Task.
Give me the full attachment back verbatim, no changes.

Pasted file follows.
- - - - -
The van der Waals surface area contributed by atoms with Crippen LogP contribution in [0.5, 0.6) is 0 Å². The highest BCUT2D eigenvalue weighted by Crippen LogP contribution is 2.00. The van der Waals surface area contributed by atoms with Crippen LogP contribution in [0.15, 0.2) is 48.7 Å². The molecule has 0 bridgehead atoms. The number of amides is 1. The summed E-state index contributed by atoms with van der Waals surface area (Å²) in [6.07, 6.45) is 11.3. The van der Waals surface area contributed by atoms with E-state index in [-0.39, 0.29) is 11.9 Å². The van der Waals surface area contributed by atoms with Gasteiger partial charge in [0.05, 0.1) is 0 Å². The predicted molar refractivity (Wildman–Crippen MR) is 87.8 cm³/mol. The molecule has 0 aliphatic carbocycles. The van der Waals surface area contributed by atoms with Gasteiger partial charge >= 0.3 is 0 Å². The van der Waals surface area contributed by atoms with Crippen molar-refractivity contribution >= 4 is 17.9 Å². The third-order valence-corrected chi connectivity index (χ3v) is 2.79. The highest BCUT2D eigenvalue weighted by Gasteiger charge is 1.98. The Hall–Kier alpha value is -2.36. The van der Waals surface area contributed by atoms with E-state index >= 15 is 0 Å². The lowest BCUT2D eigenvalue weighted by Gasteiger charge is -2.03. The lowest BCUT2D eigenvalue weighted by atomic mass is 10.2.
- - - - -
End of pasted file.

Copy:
The van der Waals surface area contributed by atoms with Crippen LogP contribution in [0.5, 0.6) is 0 Å². The highest BCUT2D eigenvalue weighted by Crippen LogP contribution is 2.00. The van der Waals surface area contributed by atoms with Crippen LogP contribution in [0.15, 0.2) is 48.7 Å². The molecule has 0 bridgehead atoms. The number of amides is 1. The summed E-state index contributed by atoms with van der Waals surface area (Å²) in [6.07, 6.45) is 11.3. The van der Waals surface area contributed by atoms with E-state index in [-0.39, 0.29) is 11.9 Å². The van der Waals surface area contributed by atoms with Gasteiger partial charge in [0.05, 0.1) is 0 Å². The predicted molar refractivity (Wildman–Crippen MR) is 87.8 cm³/mol. The molecule has 0 aliphatic carbocycles. The van der Waals surface area contributed by atoms with Gasteiger partial charge >= 0.3 is 0 Å². The van der Waals surface area contributed by atoms with Crippen molar-refractivity contribution >= 4 is 17.9 Å². The third-order valence-corrected chi connectivity index (χ3v) is 2.79. The highest BCUT2D eigenvalue weighted by Gasteiger charge is 1.98. The Hall–Kier alpha value is -2.36. The van der Waals surface area contributed by atoms with E-state index >= 15 is 0 Å². The lowest BCUT2D eigenvalue weighted by Gasteiger charge is -2.03. The lowest BCUT2D eigenvalue weighted by atomic mass is 10.2.